About Cozumel, Mexico

With a Mexican heart and a Caribbean soul, Cozumel is a paradise where tradition, flavor and joy come together. You will always find a friendly face and a warm welcome to make your stay an unforgettable one.” — Cozumel Tourism

Cozumel History

Cozumel has a rich Mayan history that can be traced back over 2000 years. Some interesting facts about the history of Cozumel:

  • The island’s name comes from the Mayan words Cuzam (swallow) and Lumil (land of). Cuzamil – land of the swallow
  • Cozumel was believed to be home to the Mayan goddess Ixchel
  • In the 17th century, pirates, including the notorious Henry Morgan and Jean Lafitte, used Cozumel as their base for hiding treasure. It’s rumored that there is unfound treasure still on the island
  • The island was settled again by English and Dutch pirates in 1848, and refugees from the caste wars also came to Cozumel
  • During WW II, the US built an air base on Cozumel for planes hunting U-Boats in the mid-Atlantic. The US Navy Frogmen came to train in Cozumel and returned home with stories of the amazing underwater world they found here
  • In 1960, Jacque Cousteau visited Cozumel and raved about its coral reefs, making the island a “must visit” destination for underwater enthusiasts worldwide
Isla Cozumel

Cozumel Today

Cozumel has become one of the top tourist destinations in Mexico. The island offers a unique combination of culture, history, fabulous beaches, exciting adventures on land and sea, great restaurants, shopping and, of course, world-class diving. Cozumel has something for everyone.

  • Mayan archeological sites – San Gervasio, El Cedral, Castillo Real, and El Caracol
  • Cultural and religious festivals throughout the year celebrating the unique heritage of the island and its people
  • Full-service beach clubs, remote stretches of soft sand, and everything in between
  • Mexican, Italian, French, Argentinian, Chinese, Sushi, Indian, Cuban, neighborhood taquerias and loncherias, beach bars, coffee bars, and more…
  • SCUBA diving, snorkeling, sea kayaking, windsurfing, kiteboarding, cenotes, or just swimming in the clear blue ocean
  • Just a 35-minute ferry ride to the mainland and The Riviera Maya, where you can visit Mayan ruins or enjoy a cenote dive
Isla Cozumel

Cozumel - Transportation, Accommodations, and Resources

Getting to Cozumel

Cozumel’s International Airport receives scheduled and charter flights from the US, Canada, Europe, and domestic flights from within Mexico.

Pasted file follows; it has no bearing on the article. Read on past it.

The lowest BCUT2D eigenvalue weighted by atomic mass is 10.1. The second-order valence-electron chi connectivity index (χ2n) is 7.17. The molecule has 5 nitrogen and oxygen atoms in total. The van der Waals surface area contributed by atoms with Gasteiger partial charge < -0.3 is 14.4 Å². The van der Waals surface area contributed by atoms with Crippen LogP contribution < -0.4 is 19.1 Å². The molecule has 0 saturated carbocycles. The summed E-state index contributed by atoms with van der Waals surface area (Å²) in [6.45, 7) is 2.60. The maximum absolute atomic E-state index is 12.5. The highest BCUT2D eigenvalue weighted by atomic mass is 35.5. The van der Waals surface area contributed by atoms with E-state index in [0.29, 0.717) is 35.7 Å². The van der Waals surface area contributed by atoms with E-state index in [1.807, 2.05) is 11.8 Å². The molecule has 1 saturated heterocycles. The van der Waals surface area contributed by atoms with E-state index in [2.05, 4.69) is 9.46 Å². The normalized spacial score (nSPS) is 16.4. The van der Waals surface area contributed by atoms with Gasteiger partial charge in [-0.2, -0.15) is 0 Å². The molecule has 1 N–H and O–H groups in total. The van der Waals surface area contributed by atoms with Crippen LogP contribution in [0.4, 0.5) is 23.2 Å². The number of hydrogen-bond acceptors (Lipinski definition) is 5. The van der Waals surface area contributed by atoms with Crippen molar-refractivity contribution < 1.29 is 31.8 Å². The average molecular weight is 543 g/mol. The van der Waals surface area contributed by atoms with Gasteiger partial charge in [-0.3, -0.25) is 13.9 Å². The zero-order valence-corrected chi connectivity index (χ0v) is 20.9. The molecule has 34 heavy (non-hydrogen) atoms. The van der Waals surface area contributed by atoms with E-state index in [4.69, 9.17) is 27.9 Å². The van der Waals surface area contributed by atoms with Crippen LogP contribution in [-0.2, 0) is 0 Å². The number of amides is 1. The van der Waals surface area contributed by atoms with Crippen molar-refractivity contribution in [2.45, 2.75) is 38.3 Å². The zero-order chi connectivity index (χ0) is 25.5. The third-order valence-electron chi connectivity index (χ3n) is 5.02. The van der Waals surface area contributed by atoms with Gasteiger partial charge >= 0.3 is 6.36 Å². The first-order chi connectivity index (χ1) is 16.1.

Visitors to Cozumel may also choose to fly into Cancun. It’s very easy to get from Cancun Airport to Cozumel, so if you can’t find a reasonable and convenient flight to Cozumel, try Cancun. From Cancun, you’ll make your way to Playa del Carmen and take a ferry to the island, or you can take a small plane from the Cancun airport to Cozumel, the name of the company is Mayair.

Getting from Cancun to Cozumel

Step 1: Bus, Van, or Taxi to Playa del Carmen

Riviera Bus, a modern, comfortable air-conditioned coach, runs non-stop service from the Cancun Airport to the Playa del Carmen bus station, with departures 45 minutes past the hour. The current fare is 225 pesos per person. The trip takes about an hour and fifteen minutes.

The bus station is about a 10-minute walk to the ferry pier. Private transfers can be arranged.

Prices vary depending on how many passengers you have and your vehicle type. Your driver will meet you when you exit the airport terminal, and you are on your way.

A reliable choice is Cancun Valet.

A shared van (colectivo) to Playa del Carmen is about 20 dollars per person, and a taxi is about 65 dollars for two people.

Step 2: Ferry to Cozumel

Two ferry companies run between Playa del Carmen and Cozumel. The current price is 250 pesos per person, one way. The trip takes 30-40 minutes, depending on which ferry is making the trip. We don´t recommend you buy a round-trip ticket.

Traveler FAQs

About Cozumel

Cozumel is great all year round! Summer and early fall months are the most humid, and daytime temperatures are in the 90s. When it rains, it’s usually a passing shower. Late fall and winter are cooler, with daytime temperatures in low to mid-80s. Winters are generally the driest time, but the island does experience the occasional Norte, bringing blustery winds. They are infrequent and short-lived.